By John M. Hotchner
Just about anything in human history can be found commemorated on covers, and today’s evidence is the golden jubilee of standard time in the United States, on March 13, 1934.
According to the cachet on the left side of the cover, standard time was “First discussed in Washington in Spring of 1883; adopted by U.S. railroads Nov. 18, 1883, made legal time of the United States, March 13, 1884.”
Even earlier, in 1869, Charles F. Dowd, a school principal in Sarasota Springs, N.Y., had proposed four time zones for North American railroads, based on the meridian through Washington, D.C.
However, there is agreement that Nov. 18, 1883, is the date that U.S. and Canadian railroads adjusted their clocks to reflect a new five-zone system.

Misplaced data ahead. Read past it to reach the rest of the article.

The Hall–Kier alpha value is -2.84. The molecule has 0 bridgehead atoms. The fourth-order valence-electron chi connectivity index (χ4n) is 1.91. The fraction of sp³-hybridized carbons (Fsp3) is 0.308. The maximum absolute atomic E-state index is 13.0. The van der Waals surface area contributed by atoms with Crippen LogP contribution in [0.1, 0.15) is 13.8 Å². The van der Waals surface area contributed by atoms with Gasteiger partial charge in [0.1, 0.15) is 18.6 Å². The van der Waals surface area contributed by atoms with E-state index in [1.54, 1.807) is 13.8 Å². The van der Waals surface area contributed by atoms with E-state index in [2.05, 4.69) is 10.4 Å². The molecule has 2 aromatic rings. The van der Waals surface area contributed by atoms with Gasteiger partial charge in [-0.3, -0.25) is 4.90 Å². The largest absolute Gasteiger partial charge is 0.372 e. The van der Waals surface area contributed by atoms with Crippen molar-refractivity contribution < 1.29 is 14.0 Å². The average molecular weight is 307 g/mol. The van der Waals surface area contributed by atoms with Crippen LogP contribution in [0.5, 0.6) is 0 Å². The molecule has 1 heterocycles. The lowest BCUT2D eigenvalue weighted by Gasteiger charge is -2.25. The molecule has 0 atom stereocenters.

The U.S. participated in an international conference establishing standard time on March 13, 1884, and that same date marked passage of an Act of Congress establishing the standard time of the 75th meridian as the standard time to be used in Washington, D.C.
Standard time as a nationwide system was not enacted into U.S. law until the 1918 Standard Time Act established standard time in time zones across the United States.
Not a lot of detail can be fitted into the space of a cachet, so covers such as this one serve as a jumping off point for those interested in pursuing the history. But without this cover to prompt me, I likely would not have added all this easily forgettable knowledge to my storehouse.